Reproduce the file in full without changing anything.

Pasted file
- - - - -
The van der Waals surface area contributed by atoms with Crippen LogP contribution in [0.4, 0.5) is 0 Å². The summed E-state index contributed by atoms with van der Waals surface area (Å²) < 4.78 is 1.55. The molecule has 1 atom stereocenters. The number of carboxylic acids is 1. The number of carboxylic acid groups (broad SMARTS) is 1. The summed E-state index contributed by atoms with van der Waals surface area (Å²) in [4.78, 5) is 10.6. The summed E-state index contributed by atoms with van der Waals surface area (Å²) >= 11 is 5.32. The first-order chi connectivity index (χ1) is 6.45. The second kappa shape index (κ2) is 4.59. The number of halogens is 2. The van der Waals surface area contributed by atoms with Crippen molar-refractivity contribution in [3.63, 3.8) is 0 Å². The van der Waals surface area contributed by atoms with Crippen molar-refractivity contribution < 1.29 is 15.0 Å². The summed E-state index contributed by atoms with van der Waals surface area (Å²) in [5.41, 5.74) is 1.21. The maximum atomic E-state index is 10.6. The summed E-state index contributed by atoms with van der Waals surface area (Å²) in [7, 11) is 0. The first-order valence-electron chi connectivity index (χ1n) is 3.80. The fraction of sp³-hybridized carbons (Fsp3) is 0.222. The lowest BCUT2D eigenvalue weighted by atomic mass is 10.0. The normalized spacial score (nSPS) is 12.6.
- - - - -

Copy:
The van der Waals surface area contributed by atoms with Crippen LogP contribution in [0.4, 0.5) is 0 Å². The summed E-state index contributed by atoms with van der Waals surface area (Å²) < 4.78 is 1.55. The molecule has 1 atom stereocenters. The number of carboxylic acids is 1. The number of carboxylic acid groups (broad SMARTS) is 1. The summed E-state index contributed by atoms with van der Waals surface area (Å²) in [4.78, 5) is 10.6. The summed E-state index contributed by atoms with van der Waals surface area (Å²) >= 11 is 5.32. The first-order chi connectivity index (χ1) is 6.45. The second kappa shape index (κ2) is 4.59. The number of halogens is 2. The van der Waals surface area contributed by atoms with Crippen molar-refractivity contribution in [3.63, 3.8) is 0 Å². The van der Waals surface area contributed by atoms with Crippen molar-refractivity contribution < 1.29 is 15.0 Å². The summed E-state index contributed by atoms with van der Waals surface area (Å²) in [5.41, 5.74) is 1.21. The maximum atomic E-state index is 10.6. The summed E-state index contributed by atoms with van der Waals surface area (Å²) in [7, 11) is 0. The first-order valence-electron chi connectivity index (χ1n) is 3.80. The fraction of sp³-hybridized carbons (Fsp3) is 0.222. The lowest BCUT2D eigenvalue weighted by atomic mass is 10.0. The normalized spacial score (nSPS) is 12.6.